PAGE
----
Mark McGrath, Masked Singer's Orca, Didn't Know He'd Be a Wildcard Contestant: That 'Surprised Me'
"As I was walking up, they go, 'By the way, you're a wildcard,'" the Sugar Ray frontman tells PEOPLE of his experience on the reality singing competition
This post contains spoilers from Wednesday's season premiere of The Masked Singer.
Mark McGrath killed it as a killer whale on The Masked Singer season 5, but unfortunately not for long enough to proceed to the Super 8.
The Sugar Ray frontman, 53, got unmasked as Orca on Wednesday's episode of the reality singing competition. But still, "it was such an incredible experience being part of the Masked Singer family, from the second we took the first Zoom meeting to the second I was eliminated," McGrath, who entered in week 3 as the show's first-ever wildcard contestant, tells PEOPLE. "I took off my Orca costume for the last time and I almost started crying. You get emotionally involved in this thing."
Viewers saw that when the former Extra host choked up Wednesday night after dedicating his performance of Poison's "Every Rose Has Its Thorn" to his late father.
"My dad was my hero," McGrath, a father himself to 10-year-old twins Hartley and Lydon, recalls. "He wasn't into music, but my dad was the biggest supporter of our band since day one. There was no bigger fan."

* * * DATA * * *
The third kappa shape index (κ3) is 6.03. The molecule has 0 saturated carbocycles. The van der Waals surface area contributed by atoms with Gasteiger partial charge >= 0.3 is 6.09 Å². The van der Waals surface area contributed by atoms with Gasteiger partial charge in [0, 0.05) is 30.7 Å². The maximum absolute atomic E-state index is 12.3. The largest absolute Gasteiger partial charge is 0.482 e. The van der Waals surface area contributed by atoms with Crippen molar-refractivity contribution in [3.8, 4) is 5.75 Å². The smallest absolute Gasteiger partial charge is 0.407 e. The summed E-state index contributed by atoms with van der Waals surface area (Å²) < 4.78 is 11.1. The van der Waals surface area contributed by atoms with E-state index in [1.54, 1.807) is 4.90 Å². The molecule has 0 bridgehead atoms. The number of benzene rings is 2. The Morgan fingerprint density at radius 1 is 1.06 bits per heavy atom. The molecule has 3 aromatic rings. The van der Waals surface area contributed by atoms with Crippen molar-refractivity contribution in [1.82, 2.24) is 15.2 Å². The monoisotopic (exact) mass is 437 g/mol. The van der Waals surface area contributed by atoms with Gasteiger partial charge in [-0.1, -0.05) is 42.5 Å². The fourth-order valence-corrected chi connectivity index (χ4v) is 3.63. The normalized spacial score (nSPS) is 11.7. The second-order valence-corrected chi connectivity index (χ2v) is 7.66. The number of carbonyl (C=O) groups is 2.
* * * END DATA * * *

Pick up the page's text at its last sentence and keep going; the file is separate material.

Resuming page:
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McGrath's final clue package also featured his dad (as a mustached Orca!), and luckily for the former Celebrity Apprentice participant, Masked Singer contestants don't get to see the videos beforehand. "I'm glad I didn't see before I performed because I would have been a wreck," he admits.
The "Fly" singer talks coming in as a wildcard contestant, trying to rock out as Orca and getting back on tour now that he received the COVID-19 vaccine.
Why did you want to go on The Masked Singer?
The show scared the living hell out of me, if I can be so blunt. Because, ironically, it's a singing competition. And yes, I make my living as a singer/entertainer, but no one has ever confused my voice with Pavarotti or Chris Cornell. The mask is the reason why I went into it. I said, "Well, maybe I can throw some people off. I can do songs maybe that are normally out of my wheelhouse. The costume will bring me up, which it certainly did." Even at my age, things that scare you, you must do.
What did your kids think of you doing the show?
I've got 10-year-old twins too that just were blown away. They're so blown away. We watched the first, you know, my first performance, you know, they go, "Orca's cool. Yeah, Orca is really cool. Yeah, he's really cool."
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How did singing under the Orca costume differ from how you're used to performing?
It's a central costume. [I thought] it's going to change the tonality, it just has to. There's no way it couldn't. But I really have to hand it to the audio team over there at The Masked Singer. They are such professionals. I thought maybe they track it, [but they] absolutely sing live. And I was blown away by how well it sounds. They know what costumes need more oomph, more bass, more treble. I don't want to bore you the with the technophile stuff, but they really are on it. So that was my big concern and it was immediately alleviated. But two, I am 53 years old, so a little bit of rock has left my roll. I thought I was rocking a lot harder than I actually was.